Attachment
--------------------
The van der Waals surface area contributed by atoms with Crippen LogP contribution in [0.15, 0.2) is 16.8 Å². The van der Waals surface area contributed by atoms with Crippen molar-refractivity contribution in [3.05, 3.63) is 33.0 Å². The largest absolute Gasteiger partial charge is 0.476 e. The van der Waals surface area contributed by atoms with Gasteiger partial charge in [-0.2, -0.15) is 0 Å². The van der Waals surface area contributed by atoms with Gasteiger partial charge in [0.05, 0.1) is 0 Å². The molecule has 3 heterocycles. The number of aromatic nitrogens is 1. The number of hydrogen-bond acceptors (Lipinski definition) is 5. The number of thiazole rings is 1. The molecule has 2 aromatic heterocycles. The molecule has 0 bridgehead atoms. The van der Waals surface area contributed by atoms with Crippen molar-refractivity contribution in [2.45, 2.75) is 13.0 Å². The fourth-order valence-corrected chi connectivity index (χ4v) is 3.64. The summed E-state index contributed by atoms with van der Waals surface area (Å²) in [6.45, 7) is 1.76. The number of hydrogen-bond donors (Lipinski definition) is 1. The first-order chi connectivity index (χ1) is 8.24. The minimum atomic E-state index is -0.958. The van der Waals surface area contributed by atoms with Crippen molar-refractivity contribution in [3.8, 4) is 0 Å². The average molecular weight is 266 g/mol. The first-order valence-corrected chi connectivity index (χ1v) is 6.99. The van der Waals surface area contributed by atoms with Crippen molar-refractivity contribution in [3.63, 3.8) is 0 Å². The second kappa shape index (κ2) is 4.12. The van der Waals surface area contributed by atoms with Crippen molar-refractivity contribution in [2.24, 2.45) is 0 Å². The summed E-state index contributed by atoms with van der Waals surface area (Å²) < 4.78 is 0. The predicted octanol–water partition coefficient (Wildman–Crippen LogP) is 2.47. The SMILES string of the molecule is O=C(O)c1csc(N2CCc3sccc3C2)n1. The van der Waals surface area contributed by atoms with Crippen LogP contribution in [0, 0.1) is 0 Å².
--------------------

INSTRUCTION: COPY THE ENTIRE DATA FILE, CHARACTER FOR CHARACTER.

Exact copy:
The van der Waals surface area contributed by atoms with Crippen LogP contribution in [0.15, 0.2) is 16.8 Å². The van der Waals surface area contributed by atoms with Crippen molar-refractivity contribution in [3.05, 3.63) is 33.0 Å². The largest absolute Gasteiger partial charge is 0.476 e. The van der Waals surface area contributed by atoms with Gasteiger partial charge in [-0.2, -0.15) is 0 Å². The van der Waals surface area contributed by atoms with Gasteiger partial charge in [0.05, 0.1) is 0 Å². The molecule has 3 heterocycles. The number of aromatic nitrogens is 1. The number of hydrogen-bond acceptors (Lipinski definition) is 5. The number of thiazole rings is 1. The molecule has 2 aromatic heterocycles. The molecule has 0 bridgehead atoms. The van der Waals surface area contributed by atoms with Crippen molar-refractivity contribution in [2.45, 2.75) is 13.0 Å². The fourth-order valence-corrected chi connectivity index (χ4v) is 3.64. The summed E-state index contributed by atoms with van der Waals surface area (Å²) in [6.45, 7) is 1.76. The number of hydrogen-bond donors (Lipinski definition) is 1. The first-order chi connectivity index (χ1) is 8.24. The minimum atomic E-state index is -0.958. The van der Waals surface area contributed by atoms with Crippen molar-refractivity contribution in [3.8, 4) is 0 Å². The average molecular weight is 266 g/mol. The first-order valence-corrected chi connectivity index (χ1v) is 6.99. The van der Waals surface area contributed by atoms with Crippen molar-refractivity contribution in [3.63, 3.8) is 0 Å². The second kappa shape index (κ2) is 4.12. The van der Waals surface area contributed by atoms with Crippen molar-refractivity contribution in [2.24, 2.45) is 0 Å². The summed E-state index contributed by atoms with van der Waals surface area (Å²) < 4.78 is 0. The predicted octanol–water partition coefficient (Wildman–Crippen LogP) is 2.47. The SMILES string of the molecule is O=C(O)c1csc(N2CCc3sccc3C2)n1. The van der Waals surface area contributed by atoms with Crippen LogP contribution in [0, 0.1) is 0 Å².